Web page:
When hard-charging former Texas Instruments exec Kathy Charlton offered Bordeaux winemaker Benoit Murat a job in her new winery on the Pacific Ocean side of Seattle in 1999, he wondered if she was serious.
``I didn't even know they made wine in Washington.''
When Rob Griffin told his professors at California's famed UC Davis wine school in 1977 that he was going to Washington to make wine, they tried to talk him out of it.
``They said it was too cold to make wine there.''
Well, surprise, surprise. Today there are 500 wineries in Washington, growing 20 kinds of grapes, selling $3 billion worth of wine a year -- more than any other state but California.
Wine-fan tourists are catching on, realizing there's a welcoming, uncrowded new wine country to visit without the disheartening dollar-to-euro conversion of going abroad. Where you can visit industry giants like Chateau Ste. Michelle, which puts out 4.5 million cases a year from an 87-acre wooded park with strutting peacocks, tasting and tour, and an outdoor amphitheater where you might see Harry Connick Jr. or Stevie Wonder. Or mom-and-pop operations like Wind River Winery, where you're as likely to be welcomed by Daisy, the winery dog, as owners Kris and Joel Goodwillie, and where you'll taste their spicy syrah on an outdoor deck with a fabulous view of snow-capped, 11,249-foot Mt. Hood.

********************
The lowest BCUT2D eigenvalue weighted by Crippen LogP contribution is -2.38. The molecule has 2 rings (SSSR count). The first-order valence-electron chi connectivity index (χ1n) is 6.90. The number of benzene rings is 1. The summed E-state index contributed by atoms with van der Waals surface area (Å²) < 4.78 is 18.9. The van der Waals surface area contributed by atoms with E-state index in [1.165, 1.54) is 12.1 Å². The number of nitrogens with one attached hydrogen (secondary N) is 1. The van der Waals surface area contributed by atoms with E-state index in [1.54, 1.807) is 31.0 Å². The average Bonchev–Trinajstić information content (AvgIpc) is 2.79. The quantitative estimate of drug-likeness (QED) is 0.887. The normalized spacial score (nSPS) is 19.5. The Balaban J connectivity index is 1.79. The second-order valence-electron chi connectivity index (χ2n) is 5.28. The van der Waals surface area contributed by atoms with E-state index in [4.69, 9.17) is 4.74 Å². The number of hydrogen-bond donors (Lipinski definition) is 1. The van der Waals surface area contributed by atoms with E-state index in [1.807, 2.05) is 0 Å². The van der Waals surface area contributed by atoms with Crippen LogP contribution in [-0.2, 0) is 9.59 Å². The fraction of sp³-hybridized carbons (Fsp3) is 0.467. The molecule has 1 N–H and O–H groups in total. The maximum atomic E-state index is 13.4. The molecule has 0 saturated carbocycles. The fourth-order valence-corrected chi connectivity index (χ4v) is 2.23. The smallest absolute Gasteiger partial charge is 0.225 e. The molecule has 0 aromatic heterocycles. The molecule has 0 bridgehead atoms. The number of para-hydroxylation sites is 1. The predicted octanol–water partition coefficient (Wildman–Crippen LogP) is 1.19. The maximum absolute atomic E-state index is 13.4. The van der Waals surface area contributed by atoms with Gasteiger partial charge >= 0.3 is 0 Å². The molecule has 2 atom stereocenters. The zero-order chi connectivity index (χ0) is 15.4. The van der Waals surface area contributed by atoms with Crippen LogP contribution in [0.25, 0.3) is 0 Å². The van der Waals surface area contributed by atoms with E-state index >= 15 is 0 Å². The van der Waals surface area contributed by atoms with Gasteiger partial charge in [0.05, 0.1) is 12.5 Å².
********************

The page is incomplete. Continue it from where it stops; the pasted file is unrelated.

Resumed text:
This is the tour for couples in which one is wine-obsessed and the other indifferent -- one in which you can visit six wineries a day if you want, or spend an hour instead at a lavender farm straight out of Provence. Or visit art galleries, tasting rooms and white-tablecloth restaurants in a surprisingly sophisticated university town called Walla Walla. Yes, like the onion.
And if you're a history buff, you can drive the length of the Columbia River, checking off historical markers that tell what happened to Lewis & Clark as they navigated their canoes and pirogues down those wild waters to become the first white men to cross from St. Louis to the Pacific Ocean in 1804-06.
Oh, and the wine: Starting in the 1970s with cool-weather white wines such as riesling and pinot gris, Washington has branched into such red wines as merlot, barbera and the wine that many say will put the state on the enological map -- hearty, spicy syrah. Today the state grows 20 varieties -- from mainline cabernet sauvignon to the obscure Madeleine angevine, a hybrid from the cool, damp regions of Eastern Europe.
Why so many?
''Because we can,'' says Craig Leuthold, a former jacket-and-tie exec out of Spokane who gave up the wholesale plastics biz and built a winery called Maryhill, overlooking the historic Columbia River. ``We have so many micro-climates, so many soil types that we can do a lot of things.
''Down there by the river,'' he says, gesturing, ``there are two plots of zinfandel no farther apart than Tiger Woods can hit a golf ball. One of them gets ripe two weeks earlier than the other. That's how varied the conditions are.''
The grounds at Chateau Ste. Michelle are flowered, beautiful, with strutting peacocks puffing out tail feathers in proud greeting.
While they make the wines here, they don't grow the grapes here. It's too wet on the rainy, western side of the Cascade Range. The grapes come from South Central Washington, in the huge, semi-arid Columbia Valley, irrigated by the Yakima and Columbia Rivers.